Should you ever find yourself in historic Salem, Mass., skip
the wacko occult shops — okay, stock up on black candles
or whatever — and head over to the Peabody Essex Museum
for a walk-through tour of beautiful Yin Yu Tang, an estate
built circa 1800 to 1825 in Southeastern China.
Yin Yu Tang's formal entrance penetrates a stone and brick
masonry curtain wall.
This two-story merchant's house is essentially a post-and-beam
structure with stone and brick masonry curtain walls. Its
substantial ceramic tile roof is entirely supported by the wood
framing. Surprising details include original "prefabricated"
construction methods that use some truly mind-boggling
mortise-and-tenon joinery to connect the structure's many
timbers. Laminated beams, their layers held together by
concealed joinery and wood pegs, are also used in the house,
along with large, intricate latticework window panels carved
from solid slabs. At the center of the building is a stone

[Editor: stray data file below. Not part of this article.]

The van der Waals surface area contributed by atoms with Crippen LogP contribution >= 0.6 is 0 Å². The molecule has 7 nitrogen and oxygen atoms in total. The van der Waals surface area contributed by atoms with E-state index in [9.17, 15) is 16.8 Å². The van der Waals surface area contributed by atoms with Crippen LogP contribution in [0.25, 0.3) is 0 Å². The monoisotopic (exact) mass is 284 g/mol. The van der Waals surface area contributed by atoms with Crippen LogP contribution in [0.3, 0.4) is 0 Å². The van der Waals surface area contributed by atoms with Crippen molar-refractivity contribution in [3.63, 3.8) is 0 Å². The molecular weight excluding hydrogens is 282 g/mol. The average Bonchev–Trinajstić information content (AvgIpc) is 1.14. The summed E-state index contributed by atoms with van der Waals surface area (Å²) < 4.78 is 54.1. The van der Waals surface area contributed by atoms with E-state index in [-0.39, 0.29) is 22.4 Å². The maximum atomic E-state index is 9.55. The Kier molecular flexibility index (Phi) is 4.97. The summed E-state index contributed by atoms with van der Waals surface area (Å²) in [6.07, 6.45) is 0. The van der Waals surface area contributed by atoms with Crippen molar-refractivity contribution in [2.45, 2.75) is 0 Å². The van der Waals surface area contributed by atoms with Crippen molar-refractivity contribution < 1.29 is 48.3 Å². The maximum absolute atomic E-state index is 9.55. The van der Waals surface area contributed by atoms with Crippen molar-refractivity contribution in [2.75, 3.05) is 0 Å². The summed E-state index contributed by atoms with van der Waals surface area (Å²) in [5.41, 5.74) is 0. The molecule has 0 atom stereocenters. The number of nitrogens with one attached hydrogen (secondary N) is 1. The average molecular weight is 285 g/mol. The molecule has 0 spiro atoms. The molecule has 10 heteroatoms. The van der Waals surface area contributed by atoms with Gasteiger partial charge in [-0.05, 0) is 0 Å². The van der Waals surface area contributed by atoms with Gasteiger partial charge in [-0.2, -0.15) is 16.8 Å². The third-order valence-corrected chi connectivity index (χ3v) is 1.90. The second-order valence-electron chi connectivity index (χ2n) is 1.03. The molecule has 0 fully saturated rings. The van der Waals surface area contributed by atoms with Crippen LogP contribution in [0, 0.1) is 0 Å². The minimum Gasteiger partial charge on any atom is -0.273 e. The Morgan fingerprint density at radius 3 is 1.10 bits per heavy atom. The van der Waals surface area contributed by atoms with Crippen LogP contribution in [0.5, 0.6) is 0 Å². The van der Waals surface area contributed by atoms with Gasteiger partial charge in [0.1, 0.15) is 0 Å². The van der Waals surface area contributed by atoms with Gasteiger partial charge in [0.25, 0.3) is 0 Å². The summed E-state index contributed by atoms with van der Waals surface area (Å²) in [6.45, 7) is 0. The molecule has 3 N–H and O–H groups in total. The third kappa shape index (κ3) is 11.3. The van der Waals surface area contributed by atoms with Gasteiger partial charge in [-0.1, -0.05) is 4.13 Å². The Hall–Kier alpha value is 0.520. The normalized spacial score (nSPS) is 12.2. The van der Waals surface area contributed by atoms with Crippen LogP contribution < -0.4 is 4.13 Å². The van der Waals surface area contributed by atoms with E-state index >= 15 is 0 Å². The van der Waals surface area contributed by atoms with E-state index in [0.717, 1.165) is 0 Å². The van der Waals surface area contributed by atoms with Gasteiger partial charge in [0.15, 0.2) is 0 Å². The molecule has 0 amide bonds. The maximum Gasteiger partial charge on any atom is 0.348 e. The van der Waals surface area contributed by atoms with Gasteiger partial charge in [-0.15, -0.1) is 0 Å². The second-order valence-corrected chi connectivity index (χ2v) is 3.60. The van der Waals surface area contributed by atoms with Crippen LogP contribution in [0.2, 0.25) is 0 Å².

courtyard with two rectangular fish pools; the second-floor
bedrooms overlook the courtyard from a common wraparound
All rooms face the inner courtyard, the home's social
center and the only source of natural lighting. Originally,
underground springs fed the courtyard's two fish
Ornamental shutters carved from solid planks provide a
decorative privacy wall along the open second-story
The house was dismantled in China and re-erected at the
museum several years ago by a team of Chinese craftsmen skilled
in traditional Huizhou carpentry and American preservation
architects and carpenters. The project was part of a cultural
and technological exchange that continues today with the
preservation of several other distinctive traditional buildings
If travel isn't in the cards, there's a good virtual tour of
the house, including elements of its construction, on the
museum's Web site, www.pem.org.